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Q & A: vinegar and plants

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Most recent answer: 10/22/2007
Q:
I want to do a project about plants and vinegar. What kind of plant would you seggest to use? I want to soak the plant in the vinegar with out any soil and record how long it would take to die in different brands of vinegar -fay
- fay (age 12)
sarasota school of arts and science, sarasota,fl usa
A:

I don't know enough botany to know what plants would live long enough in vinegar to make this experiment doable. But I do want to suggest that you might want to think of another experiment. After all, once you're going to the trouble of doing an experiment, why not pick one that you're interested in, either because the results have some practical value or because they help you understand the world better? Is there really something about brands of vinegar killing plants that especially interests you?

It's hard to figure this out via slow Web responses, but perhaps you know some scientist you could talk with who could help you figure out an experiment that would really get somewhere.

Mike W.

Vinegar consists of acetic acid and water. Most brands have similar concentrations of acetic acid. The differentiation often comes from flavorings or other impurities, which will probably have a tiny effect on your results. I'll bet there's more variation in the initial hardiness of plant specimens you may find than variation due to the different vinegars.

You can get higher concentrations of acetic acid than vinegar. "Glacial" acetic acid is sold in photography supply stores -- it is highly concentrated. People use it to mix "stop bath" for developing black and white film and prints, because soaking in vinegar a print or film after it's been dipped in developer solution will make the developing process stop. You don't want to develop too long because then all your prints will come out black (or your negatives will be black, making white prints). Stop bath is made by diluting the concentrated acetic acid in water. But beware! Highly concentrated acetic acid can burn your skin, and irritate your eyes and lungs. Please do not go near it without adult supervision. It'll probably kill your plants very quickly. I'm not sure what you'd learn from that, though.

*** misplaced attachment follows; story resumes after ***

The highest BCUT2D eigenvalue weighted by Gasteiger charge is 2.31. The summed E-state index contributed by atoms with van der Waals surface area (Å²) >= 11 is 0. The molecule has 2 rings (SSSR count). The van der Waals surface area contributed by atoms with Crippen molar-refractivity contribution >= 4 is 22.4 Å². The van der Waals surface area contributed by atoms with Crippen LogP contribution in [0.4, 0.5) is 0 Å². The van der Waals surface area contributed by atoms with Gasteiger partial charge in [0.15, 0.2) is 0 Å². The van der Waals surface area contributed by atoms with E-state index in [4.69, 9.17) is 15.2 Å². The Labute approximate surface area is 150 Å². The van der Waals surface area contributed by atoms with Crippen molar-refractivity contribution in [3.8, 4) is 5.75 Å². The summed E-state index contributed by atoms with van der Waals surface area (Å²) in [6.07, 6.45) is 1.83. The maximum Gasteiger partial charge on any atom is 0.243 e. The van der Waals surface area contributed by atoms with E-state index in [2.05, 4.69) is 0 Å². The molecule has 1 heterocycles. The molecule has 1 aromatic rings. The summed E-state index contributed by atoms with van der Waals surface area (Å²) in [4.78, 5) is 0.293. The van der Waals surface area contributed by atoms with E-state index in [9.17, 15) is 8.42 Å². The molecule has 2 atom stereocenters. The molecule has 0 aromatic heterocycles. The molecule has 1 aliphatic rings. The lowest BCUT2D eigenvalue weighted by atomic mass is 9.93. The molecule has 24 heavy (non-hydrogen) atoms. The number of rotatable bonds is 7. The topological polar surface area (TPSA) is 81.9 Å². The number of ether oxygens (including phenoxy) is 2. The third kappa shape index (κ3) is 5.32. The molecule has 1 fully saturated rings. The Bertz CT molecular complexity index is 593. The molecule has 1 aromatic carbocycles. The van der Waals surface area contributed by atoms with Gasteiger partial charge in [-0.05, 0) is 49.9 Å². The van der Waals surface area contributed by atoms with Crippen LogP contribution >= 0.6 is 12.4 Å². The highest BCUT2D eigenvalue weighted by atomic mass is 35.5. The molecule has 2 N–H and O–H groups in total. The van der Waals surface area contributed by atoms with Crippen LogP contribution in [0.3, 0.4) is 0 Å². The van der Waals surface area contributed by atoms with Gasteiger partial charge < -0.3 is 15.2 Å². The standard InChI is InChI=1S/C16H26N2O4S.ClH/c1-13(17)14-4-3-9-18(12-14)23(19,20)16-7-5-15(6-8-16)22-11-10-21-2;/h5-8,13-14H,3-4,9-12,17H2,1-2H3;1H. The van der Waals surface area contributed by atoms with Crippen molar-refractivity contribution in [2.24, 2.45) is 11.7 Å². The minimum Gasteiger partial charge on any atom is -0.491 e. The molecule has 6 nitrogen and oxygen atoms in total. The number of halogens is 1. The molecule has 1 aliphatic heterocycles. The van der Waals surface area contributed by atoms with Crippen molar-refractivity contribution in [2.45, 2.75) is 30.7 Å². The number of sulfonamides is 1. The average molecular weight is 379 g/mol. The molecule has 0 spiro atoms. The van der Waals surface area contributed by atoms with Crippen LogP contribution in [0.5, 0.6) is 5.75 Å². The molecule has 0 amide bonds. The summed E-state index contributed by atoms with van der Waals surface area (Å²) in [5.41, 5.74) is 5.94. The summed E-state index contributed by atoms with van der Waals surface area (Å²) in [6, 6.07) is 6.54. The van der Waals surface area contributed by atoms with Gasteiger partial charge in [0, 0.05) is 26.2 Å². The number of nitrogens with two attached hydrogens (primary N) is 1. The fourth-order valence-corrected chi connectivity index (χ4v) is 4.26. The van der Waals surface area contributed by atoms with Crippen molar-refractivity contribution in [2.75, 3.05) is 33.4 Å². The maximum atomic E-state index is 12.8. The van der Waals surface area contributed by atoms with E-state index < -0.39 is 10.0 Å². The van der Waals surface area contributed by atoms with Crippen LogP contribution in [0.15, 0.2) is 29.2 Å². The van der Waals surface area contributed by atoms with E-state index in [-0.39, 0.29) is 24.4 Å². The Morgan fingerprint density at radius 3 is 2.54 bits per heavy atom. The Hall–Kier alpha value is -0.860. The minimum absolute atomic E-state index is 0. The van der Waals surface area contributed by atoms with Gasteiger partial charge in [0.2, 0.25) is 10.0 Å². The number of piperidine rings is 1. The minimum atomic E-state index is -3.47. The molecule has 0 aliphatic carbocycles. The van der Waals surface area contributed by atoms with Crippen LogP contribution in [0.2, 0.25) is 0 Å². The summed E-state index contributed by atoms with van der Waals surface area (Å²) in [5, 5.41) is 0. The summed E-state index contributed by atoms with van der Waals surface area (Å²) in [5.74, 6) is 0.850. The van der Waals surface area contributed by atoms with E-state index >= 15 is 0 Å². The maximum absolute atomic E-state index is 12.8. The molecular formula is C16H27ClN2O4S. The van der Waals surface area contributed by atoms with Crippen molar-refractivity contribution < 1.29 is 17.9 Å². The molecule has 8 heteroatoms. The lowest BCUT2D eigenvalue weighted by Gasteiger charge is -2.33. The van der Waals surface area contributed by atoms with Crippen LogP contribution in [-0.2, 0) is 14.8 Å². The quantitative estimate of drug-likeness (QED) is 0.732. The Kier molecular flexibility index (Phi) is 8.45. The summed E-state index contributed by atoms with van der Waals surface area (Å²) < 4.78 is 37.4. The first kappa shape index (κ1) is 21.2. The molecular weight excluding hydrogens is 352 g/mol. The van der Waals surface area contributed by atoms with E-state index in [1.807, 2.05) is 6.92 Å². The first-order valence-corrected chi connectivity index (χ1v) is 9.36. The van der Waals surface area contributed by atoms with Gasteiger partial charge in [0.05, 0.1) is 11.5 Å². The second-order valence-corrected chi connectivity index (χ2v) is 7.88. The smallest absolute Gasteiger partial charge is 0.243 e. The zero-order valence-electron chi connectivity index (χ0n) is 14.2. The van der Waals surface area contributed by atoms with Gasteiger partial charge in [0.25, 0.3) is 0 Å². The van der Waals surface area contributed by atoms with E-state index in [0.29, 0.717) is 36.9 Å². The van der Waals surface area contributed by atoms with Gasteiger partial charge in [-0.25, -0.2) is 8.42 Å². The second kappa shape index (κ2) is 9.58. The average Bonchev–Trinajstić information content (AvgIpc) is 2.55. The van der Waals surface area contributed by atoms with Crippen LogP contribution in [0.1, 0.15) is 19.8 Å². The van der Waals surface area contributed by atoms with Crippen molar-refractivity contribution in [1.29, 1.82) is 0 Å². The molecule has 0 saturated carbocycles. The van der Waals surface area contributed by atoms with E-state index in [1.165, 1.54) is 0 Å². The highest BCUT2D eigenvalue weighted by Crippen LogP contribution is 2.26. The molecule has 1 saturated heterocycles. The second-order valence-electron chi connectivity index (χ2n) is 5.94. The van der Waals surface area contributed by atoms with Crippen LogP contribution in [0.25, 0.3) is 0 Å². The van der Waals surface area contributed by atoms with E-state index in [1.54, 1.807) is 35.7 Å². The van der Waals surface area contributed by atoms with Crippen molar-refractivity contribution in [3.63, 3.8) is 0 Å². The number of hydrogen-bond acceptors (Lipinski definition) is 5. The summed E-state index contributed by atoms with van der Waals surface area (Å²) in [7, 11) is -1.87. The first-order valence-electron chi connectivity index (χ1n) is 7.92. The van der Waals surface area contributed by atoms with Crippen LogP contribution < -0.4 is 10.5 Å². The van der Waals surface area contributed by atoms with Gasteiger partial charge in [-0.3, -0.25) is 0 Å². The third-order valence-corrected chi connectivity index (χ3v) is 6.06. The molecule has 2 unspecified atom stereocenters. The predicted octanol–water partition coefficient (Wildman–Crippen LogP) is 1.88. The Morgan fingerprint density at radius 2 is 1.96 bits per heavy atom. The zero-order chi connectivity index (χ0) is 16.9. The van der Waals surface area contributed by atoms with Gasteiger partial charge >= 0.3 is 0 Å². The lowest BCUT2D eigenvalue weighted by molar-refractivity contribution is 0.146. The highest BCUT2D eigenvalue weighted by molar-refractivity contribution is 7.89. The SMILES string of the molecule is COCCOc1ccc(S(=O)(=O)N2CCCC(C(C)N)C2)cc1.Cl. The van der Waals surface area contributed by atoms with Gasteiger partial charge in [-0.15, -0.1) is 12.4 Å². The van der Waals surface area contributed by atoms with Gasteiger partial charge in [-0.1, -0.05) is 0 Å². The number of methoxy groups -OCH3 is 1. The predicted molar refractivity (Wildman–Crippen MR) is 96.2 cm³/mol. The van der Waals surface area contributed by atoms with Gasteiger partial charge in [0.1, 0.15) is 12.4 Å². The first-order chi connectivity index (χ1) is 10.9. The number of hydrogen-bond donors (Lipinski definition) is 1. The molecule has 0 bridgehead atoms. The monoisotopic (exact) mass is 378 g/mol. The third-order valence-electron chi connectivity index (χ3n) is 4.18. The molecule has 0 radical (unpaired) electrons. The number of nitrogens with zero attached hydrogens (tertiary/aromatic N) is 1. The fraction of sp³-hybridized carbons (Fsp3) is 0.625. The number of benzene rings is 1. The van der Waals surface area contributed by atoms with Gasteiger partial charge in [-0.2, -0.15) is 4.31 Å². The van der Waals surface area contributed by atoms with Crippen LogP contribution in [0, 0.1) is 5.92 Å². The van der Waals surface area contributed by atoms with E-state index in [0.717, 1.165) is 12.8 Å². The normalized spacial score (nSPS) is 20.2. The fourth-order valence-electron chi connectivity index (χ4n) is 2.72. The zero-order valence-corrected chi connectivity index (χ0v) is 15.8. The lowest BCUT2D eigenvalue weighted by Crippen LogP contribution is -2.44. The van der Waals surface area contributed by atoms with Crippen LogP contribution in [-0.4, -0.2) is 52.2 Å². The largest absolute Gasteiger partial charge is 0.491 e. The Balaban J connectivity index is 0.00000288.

Some plants may survive in dilute vinegar! I'm not a botanist either, so I don't know which ones, if any, but aquatic plants which can thrive without soil would be a start. Finding which plants survive in vinegar may be more interesting than finding out which brands of vinegar kill plants the quickest.

Tom

(published on 10/22/2007)

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